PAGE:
Engine: Jaguar- derived 4.4-liter V-8 endured 12 weeks of testing at Nardo for 20 hours a
Some of the LR3's most clever thinking is tucked away out of sight, however. Land Rover's patented Integrated Body-frame construction gives the LR3 the benefits of unibody and frame construction. The actual metal-to-metal construction is similar to that of a unibody: Two steel monosides are welded to the roof, bulkheads, and floor creating a single, rigid perimeter structure. But beneath the floor is a complex hydroformed "frame" that's lighter, stronger, and stiffer than a conventional frame while providing tighter tolerances than the multiple beams and/or stampings it replaces. Most vulnerable systems, cables, and pipes are packaged within the frame, minimizing the risk of snagging obstacles off-road, and the design allows the halfshafts to pass through the frame, rather than under it, lowering the center of gravity, and keeping the interior floor and undercarriage unusually flat.
Body: Unique integrated body and frame construction uses aluminum, magnesium, and Boron st
This innovative new chassis design enables the vehicle to work better on- and off-road. Land Rover has tossed out the old Discovery's two live axles in favor of four fully independent corners with crosslinked air suspension. While the old Disco meandered down the freeway like two bowling balls connected by a rope, the LR3 feels as buttoned down as a BMW and yet as posh as a Lexus. Its combination of unflappable structure and computer-controlled air suspension makes any road or trail feel paved. So refined is the ride that 90 mph feels like 55, and you don't have to raise your voice to have a conversation with others in the cabin. It's like a vault with all-season tires.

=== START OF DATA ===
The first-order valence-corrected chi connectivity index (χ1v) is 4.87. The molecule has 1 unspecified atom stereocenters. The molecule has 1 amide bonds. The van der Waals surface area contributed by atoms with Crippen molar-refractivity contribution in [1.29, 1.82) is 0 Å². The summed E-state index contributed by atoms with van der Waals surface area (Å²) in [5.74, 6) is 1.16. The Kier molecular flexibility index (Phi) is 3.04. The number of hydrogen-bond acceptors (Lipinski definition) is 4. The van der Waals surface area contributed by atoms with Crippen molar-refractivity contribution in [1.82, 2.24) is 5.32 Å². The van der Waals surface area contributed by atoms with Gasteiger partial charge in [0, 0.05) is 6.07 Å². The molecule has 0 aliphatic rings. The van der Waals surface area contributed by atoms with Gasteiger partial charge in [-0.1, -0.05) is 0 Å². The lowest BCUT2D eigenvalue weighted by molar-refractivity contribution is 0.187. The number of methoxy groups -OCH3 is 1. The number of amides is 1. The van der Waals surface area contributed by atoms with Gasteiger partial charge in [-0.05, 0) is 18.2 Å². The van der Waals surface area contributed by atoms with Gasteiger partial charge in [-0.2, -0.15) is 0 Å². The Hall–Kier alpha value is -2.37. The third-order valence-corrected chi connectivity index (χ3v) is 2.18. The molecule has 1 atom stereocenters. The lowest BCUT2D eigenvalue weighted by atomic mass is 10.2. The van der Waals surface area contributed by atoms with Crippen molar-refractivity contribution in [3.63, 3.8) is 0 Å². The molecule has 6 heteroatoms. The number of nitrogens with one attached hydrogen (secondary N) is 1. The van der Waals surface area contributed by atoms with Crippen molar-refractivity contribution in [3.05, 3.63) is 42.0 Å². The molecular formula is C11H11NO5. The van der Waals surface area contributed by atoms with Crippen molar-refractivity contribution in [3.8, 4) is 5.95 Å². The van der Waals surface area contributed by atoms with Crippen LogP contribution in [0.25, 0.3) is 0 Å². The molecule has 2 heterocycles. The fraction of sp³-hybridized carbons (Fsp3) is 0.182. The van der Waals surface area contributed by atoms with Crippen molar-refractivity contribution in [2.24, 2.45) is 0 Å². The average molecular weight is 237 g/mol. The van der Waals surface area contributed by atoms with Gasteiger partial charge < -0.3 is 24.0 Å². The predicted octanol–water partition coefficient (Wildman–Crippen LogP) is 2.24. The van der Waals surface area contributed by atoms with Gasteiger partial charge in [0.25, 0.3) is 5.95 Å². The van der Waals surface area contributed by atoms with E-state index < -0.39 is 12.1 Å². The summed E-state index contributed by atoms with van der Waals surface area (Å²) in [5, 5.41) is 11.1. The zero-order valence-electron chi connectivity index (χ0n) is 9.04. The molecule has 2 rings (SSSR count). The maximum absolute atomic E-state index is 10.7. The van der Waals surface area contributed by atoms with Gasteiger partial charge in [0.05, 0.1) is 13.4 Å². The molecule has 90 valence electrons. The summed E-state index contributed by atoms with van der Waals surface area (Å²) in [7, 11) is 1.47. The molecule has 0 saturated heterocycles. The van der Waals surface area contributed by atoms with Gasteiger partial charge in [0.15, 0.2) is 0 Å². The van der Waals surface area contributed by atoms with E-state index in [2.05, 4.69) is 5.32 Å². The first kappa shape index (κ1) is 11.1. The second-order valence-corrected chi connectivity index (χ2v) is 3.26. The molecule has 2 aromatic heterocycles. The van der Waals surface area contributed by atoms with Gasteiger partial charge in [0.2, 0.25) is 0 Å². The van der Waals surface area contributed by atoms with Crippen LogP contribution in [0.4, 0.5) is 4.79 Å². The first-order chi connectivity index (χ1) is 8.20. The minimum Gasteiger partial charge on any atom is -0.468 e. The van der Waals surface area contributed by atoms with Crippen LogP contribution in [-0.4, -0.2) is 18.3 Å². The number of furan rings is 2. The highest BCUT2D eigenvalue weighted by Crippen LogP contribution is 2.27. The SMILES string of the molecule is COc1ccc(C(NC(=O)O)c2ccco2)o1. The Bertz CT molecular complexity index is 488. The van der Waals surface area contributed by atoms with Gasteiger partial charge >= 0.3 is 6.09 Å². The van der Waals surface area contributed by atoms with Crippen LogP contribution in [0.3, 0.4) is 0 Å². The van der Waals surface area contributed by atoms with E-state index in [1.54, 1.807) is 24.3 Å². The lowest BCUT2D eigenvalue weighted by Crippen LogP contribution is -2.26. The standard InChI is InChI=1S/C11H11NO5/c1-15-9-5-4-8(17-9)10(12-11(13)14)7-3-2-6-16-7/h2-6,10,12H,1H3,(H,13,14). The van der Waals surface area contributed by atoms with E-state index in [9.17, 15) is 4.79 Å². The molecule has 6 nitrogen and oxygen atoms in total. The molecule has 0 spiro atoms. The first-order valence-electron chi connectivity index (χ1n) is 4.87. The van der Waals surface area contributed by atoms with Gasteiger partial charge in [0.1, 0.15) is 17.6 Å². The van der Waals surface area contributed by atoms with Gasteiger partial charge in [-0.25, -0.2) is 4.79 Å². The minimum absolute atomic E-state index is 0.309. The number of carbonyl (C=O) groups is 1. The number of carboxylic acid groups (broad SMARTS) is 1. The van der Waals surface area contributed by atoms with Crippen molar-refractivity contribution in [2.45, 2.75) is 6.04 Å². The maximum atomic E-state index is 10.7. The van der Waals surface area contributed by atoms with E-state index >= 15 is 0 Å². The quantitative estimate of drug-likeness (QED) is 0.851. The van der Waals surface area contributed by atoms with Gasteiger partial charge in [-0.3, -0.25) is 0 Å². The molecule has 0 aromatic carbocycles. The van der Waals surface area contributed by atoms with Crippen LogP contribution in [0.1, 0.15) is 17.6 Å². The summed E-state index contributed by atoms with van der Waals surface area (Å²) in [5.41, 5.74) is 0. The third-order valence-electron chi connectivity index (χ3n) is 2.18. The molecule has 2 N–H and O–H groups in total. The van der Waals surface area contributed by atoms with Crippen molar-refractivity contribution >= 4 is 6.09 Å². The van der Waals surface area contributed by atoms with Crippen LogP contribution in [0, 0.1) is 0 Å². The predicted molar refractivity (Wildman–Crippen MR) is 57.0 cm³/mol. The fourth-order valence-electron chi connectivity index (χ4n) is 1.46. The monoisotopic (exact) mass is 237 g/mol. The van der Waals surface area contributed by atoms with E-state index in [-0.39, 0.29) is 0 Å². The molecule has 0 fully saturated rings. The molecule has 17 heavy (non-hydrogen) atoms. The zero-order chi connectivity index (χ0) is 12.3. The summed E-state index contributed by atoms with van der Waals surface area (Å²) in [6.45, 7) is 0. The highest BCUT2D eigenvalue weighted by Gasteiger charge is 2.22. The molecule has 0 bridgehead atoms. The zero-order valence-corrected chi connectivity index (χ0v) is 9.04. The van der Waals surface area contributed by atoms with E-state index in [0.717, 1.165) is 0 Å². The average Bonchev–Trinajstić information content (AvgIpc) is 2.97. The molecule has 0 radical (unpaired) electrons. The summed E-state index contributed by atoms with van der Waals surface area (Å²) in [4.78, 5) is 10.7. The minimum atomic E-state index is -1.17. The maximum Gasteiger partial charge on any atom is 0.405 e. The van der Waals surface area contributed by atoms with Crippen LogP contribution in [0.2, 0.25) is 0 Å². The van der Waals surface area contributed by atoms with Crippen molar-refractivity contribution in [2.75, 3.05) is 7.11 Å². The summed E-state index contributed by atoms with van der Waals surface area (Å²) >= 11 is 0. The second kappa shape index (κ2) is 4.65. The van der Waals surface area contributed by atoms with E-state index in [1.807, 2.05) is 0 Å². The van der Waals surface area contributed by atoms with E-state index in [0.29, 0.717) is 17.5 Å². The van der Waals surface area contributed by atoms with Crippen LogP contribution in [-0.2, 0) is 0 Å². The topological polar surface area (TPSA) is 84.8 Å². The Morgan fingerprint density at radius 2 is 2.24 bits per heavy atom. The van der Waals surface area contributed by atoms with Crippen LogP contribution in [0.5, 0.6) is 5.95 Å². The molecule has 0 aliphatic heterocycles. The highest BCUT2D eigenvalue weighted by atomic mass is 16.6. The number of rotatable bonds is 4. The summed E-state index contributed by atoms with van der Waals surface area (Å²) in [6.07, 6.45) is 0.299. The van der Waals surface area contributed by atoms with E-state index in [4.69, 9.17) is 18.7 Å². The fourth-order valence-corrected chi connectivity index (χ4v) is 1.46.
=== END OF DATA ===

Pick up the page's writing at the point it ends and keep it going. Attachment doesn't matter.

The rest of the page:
It's excellent on twisting blacktop, too. Our track testing shows the LR3 to be as good or better than its V-8 4x4 peers with low-range transfer cases (Lexus GX 470, Mercedes-Benz ML500, and Volkswagen Touareg V8). Thanks to the Jaguar-sourced 4.4-liter, 300-horsepower V-8, and head-of-the-class six-speed ZF 6HP26 automatic transmission, the LR3 sprinted to 60 mph in class-average 8.7 seconds and covered the quarter mile in 16.4 at 84.0 mph. The engine has been thoroughly modified to suit the LR3's requirements. For instance, the oil sump has been enlarged for sufficient lubricant delivery at extreme angles (35-degree side slope or 45-degree ascent/ descent angles). Other mods ensure the engine will operate when the LR3 is wading in nearly 28 inches of water.
There's more feel and accuracy in the steering than anything in its class, and the brakes are first rate: Despite weighing in at over 5600 pounds, the LR3 stunned us by pulling up from 60 mph in just 124 feet. That's within three feet of a BMW 545i. Get too frisky, though, and you'll get a rap on the knuckles from the Dynamic Stability Control and Active Roll Mitigation systems. Both limited Land Rover's ultimate performance in the slalom, skidpad, and figure-eight tests where it placed dead last in each. But, as senior road-test editor and official track-tester Chris Walton points out, "It's the second flick that was discouraged so forcefully by DSC, and that's the one that usually accounts for an SUV going toes up into a ditch." Bottom line: On real-world roads, the LR3 rewards smoothness and punishes aggressiveness--and it looks after you.